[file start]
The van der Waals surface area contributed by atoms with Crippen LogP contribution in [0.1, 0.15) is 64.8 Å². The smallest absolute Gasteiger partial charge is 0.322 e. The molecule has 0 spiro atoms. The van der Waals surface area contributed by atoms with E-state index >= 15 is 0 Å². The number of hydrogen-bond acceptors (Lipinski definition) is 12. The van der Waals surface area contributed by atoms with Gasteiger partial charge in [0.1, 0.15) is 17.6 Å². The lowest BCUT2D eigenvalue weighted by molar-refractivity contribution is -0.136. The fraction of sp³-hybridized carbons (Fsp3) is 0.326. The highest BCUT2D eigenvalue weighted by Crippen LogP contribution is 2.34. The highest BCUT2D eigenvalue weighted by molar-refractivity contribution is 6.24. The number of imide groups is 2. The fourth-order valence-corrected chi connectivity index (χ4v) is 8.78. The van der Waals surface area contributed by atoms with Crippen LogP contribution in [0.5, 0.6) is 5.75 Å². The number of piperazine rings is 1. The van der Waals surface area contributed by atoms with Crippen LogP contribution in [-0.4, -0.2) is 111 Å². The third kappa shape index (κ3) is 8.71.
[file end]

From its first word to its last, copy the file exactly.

The van der Waals surface area contributed by atoms with Crippen LogP contribution in [0.1, 0.15) is 64.8 Å². The smallest absolute Gasteiger partial charge is 0.322 e. The molecule has 0 spiro atoms. The van der Waals surface area contributed by atoms with E-state index >= 15 is 0 Å². The number of hydrogen-bond acceptors (Lipinski definition) is 12. The van der Waals surface area contributed by atoms with Gasteiger partial charge in [0.1, 0.15) is 17.6 Å². The lowest BCUT2D eigenvalue weighted by molar-refractivity contribution is -0.136. The fraction of sp³-hybridized carbons (Fsp3) is 0.326. The highest BCUT2D eigenvalue weighted by Crippen LogP contribution is 2.34. The highest BCUT2D eigenvalue weighted by molar-refractivity contribution is 6.24. The number of imide groups is 2. The fourth-order valence-corrected chi connectivity index (χ4v) is 8.78. The van der Waals surface area contributed by atoms with Crippen LogP contribution in [0.5, 0.6) is 5.75 Å². The number of piperazine rings is 1. The van der Waals surface area contributed by atoms with Crippen LogP contribution in [-0.4, -0.2) is 111 Å². The third kappa shape index (κ3) is 8.71.